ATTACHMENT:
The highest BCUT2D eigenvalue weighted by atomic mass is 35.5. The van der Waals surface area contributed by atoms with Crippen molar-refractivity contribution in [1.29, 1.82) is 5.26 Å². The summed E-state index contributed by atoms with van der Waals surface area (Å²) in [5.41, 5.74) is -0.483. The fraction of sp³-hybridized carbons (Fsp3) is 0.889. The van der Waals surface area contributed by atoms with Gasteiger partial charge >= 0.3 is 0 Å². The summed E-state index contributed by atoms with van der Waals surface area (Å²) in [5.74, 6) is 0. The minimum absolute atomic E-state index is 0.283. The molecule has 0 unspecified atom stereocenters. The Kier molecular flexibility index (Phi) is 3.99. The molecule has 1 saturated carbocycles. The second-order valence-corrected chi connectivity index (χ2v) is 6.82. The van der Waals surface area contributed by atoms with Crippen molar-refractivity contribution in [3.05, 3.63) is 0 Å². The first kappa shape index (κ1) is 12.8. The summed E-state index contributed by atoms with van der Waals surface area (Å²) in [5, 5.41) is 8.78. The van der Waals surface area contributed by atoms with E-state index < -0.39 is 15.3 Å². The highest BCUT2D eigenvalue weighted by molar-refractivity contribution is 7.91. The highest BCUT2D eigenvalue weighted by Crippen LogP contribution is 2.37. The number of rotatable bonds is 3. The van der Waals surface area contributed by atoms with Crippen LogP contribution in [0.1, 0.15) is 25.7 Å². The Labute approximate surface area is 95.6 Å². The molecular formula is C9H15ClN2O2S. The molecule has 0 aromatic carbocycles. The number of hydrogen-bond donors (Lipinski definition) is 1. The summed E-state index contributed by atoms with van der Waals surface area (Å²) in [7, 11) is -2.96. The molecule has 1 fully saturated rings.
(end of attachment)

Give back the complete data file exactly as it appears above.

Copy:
The highest BCUT2D eigenvalue weighted by atomic mass is 35.5. The van der Waals surface area contributed by atoms with Crippen molar-refractivity contribution in [1.29, 1.82) is 5.26 Å². The summed E-state index contributed by atoms with van der Waals surface area (Å²) in [5.41, 5.74) is -0.483. The fraction of sp³-hybridized carbons (Fsp3) is 0.889. The van der Waals surface area contributed by atoms with Gasteiger partial charge >= 0.3 is 0 Å². The summed E-state index contributed by atoms with van der Waals surface area (Å²) in [5.74, 6) is 0. The minimum absolute atomic E-state index is 0.283. The molecule has 0 unspecified atom stereocenters. The Kier molecular flexibility index (Phi) is 3.99. The molecule has 1 saturated carbocycles. The second-order valence-corrected chi connectivity index (χ2v) is 6.82. The van der Waals surface area contributed by atoms with Crippen molar-refractivity contribution in [3.05, 3.63) is 0 Å². The first kappa shape index (κ1) is 12.8. The summed E-state index contributed by atoms with van der Waals surface area (Å²) in [5, 5.41) is 8.78. The van der Waals surface area contributed by atoms with E-state index < -0.39 is 15.3 Å². The highest BCUT2D eigenvalue weighted by molar-refractivity contribution is 7.91. The highest BCUT2D eigenvalue weighted by Crippen LogP contribution is 2.37. The number of rotatable bonds is 3. The van der Waals surface area contributed by atoms with Crippen LogP contribution in [0.1, 0.15) is 25.7 Å². The Labute approximate surface area is 95.6 Å². The molecular formula is C9H15ClN2O2S. The molecule has 0 aromatic carbocycles. The number of hydrogen-bond donors (Lipinski definition) is 1. The summed E-state index contributed by atoms with van der Waals surface area (Å²) in [7, 11) is -2.96. The molecule has 1 fully saturated rings.